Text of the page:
Drug Abuse in the United States: a Public Health Issue or a Criminal Justice Issue?

1615 words - 6 pages concern. Drug abusers and addicts direly deserve support and treatment, in lieu of imprisoning them and convicting them of a felony that will trail them for the rest of their lives. The “war on drugs” is not a new topic in today’s society, although it is an exceedingly controversial one. According to the Drug Policy Alliance, in the 1800’s and early 1900’s, drug laws have a lot to do with who is associated with these drugs. Many of the anti-drug

Global Debate and Public Policy Challenge

2136 words - 9 pages GLOBAL DEBATE AND PUBLIC POLICY CHALLENGE ID: XX30189 TO: THE GOVERNMENT OF UGANDA FROM: UGANDA HARM REDUCTION NETWORK SCENARIO: A TIME FOR UGANDA TO ACT REASONABLY ON DRUG POLICY What is Uganda Harm Reduction Network? Uganda Harm Reduction Network is a civil society organization established in 2011. Its main focus is to create a safe and secure Ugandan society that recognizes and protects the health, social, economic and human rights

Drug Courts

1166 words - 5 pages Drug courts have been argued about ever since they came about. In this advertisement, the Common Sense for Drug Policy is trying to make citizens aware of drug courts and their lack of effectiveness. Due to Drug Courts being relatively new, the CSDP is claiming that the research on the courts effectiveness' isn't close to being complete, and there are many issues concerning their ability to effectively handle and treat drug users works. The ad

The Art of yolo

313 words - 2 pages Drug testing in schools requires students to provide urine samples for analysis, even if they have done nothing to provoke suspicion. Randomly screening the urine of America's youth is an excessively invasive policy that fails to achieve its purpose. Rather than waste limited funding on this humiliating and counterproductive policy, schools should give students information about the dangers of drug use as well as counseling to those in need. The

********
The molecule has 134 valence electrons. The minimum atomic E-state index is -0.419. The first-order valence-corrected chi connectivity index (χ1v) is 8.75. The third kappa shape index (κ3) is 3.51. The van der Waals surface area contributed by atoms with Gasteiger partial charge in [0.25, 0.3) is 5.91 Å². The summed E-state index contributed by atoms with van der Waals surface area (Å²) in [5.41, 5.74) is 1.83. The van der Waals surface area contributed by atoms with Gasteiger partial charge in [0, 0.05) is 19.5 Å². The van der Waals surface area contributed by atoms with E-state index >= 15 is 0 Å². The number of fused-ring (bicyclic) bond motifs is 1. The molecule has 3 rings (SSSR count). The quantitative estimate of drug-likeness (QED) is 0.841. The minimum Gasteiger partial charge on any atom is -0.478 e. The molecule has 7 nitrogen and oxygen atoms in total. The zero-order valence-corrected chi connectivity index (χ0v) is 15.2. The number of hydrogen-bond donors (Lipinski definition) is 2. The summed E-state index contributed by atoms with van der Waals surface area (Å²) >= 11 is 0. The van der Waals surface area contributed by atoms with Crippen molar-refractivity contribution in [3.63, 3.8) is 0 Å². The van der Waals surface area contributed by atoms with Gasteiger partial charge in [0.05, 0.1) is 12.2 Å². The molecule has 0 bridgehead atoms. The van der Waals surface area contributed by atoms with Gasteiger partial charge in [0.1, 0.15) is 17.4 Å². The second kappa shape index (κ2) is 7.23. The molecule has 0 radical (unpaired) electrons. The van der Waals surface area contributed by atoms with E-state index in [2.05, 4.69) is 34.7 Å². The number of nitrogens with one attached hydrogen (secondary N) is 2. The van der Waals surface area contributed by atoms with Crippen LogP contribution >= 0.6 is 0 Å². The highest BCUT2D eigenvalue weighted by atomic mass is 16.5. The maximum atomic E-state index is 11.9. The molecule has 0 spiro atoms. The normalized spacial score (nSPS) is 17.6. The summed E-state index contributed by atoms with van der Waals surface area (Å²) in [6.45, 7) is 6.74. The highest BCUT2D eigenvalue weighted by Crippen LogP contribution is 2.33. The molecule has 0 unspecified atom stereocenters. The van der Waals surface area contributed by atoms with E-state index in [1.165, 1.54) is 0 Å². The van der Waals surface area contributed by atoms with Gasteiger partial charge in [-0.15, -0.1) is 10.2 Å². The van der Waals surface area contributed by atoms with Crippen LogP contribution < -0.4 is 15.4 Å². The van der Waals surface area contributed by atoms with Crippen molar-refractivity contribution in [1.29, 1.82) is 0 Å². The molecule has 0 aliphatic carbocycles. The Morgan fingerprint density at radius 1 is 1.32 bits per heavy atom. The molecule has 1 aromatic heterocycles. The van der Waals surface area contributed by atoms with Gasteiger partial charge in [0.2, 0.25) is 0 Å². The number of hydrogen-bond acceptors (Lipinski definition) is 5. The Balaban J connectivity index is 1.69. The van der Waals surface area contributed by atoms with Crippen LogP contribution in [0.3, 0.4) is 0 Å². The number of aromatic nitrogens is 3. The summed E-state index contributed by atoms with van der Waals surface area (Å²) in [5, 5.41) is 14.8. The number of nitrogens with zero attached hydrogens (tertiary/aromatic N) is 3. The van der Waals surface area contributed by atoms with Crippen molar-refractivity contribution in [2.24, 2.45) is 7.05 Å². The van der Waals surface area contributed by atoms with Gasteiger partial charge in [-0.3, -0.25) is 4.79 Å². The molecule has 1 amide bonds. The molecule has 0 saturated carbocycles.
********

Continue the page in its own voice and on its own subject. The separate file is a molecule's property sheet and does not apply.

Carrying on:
The War on Drugs: Failures of the Drug Law

1751 words - 7 pages The high profitability of the drug trade often leads to corruption of law enforcement officials. Corruption can lead to a host of problems for the society, including an increase in black money market. Schlosser states that the current policy has “promoted the corruption of government officials throughout the world” (Schlosser 4). The reasons are clear: profit and power. Thanks to black market merchants and rampant police corruption, boozehounds

Arguments for Further Amendments to the NDPS Act

2183 words - 9 pages certain illicit drugs, including the decriminalization of marijuana possession. It is in this context that the Harm Reduction International – India Chapter (HRI-IC) has decided to commission this policy brief to provide recommendations that we believe should not be left out of the policy reform. Punitive measures under the NDPS Act has done very little to deter drug use or drug trafficking in India. Consumption of opium and Heroin is been

Similar Essays

Thre Federal Drug Policy Essay

764 words - 4 pages Introduction The US has a complex patch that has been demonstrated in its framework and enforcement practices that are associated with drug laws. A number of federal and state policies have been formulated that sometimes seem to overlap hence giving rise to a number of conflicts among the different level of governments. This essay will explore and demonstrate the federal drug policy that the US Federal Government is designing and the issues of

United States Drug Policy Essay

1459 words - 6 pages US Drug Policy Introduction Drug policy is a crucial topic in the country today. Substance abuse, as well as drug-related crime rates, are a huge problem. This is a fact. The way to fix the problem of substance abuse, however, is widely disagreed upon. Some think that stricter laws regarding drug possession and use would solve the problem, while others believe that loosening the restrictions would be a better option. The issue of legalizing

Foreign And Drug Policy Essay

2730 words - 11 pages Foreign and Drug Policy In examining the transitions in US government policy related to drug abuse and trafficking, historians are consistently confronted with the difficult task of analyzing the different motivations for variations in strategy from the Nixon administration to the present. In this specific case, our investigation centers upon the interplay of United States foreign policy in Latin America in the 1980’s (pursued mostly by

The Pragmatic Drug Policy Of The Netherlands

3121 words - 12 pages possessing small quantities of any drug for personal use is not looked upon as a priority according to the Dutch drug policy. Many other laws in relation to drug use have been enacted since then, such as the Collective Prevention and Public Health Act; Primary Education Act, Basic Education Act for Secondary Education, the Care Institutions Quality Act, and the Act on the Distribution of Medicines. In 2001, a new law, Penal Care Facility for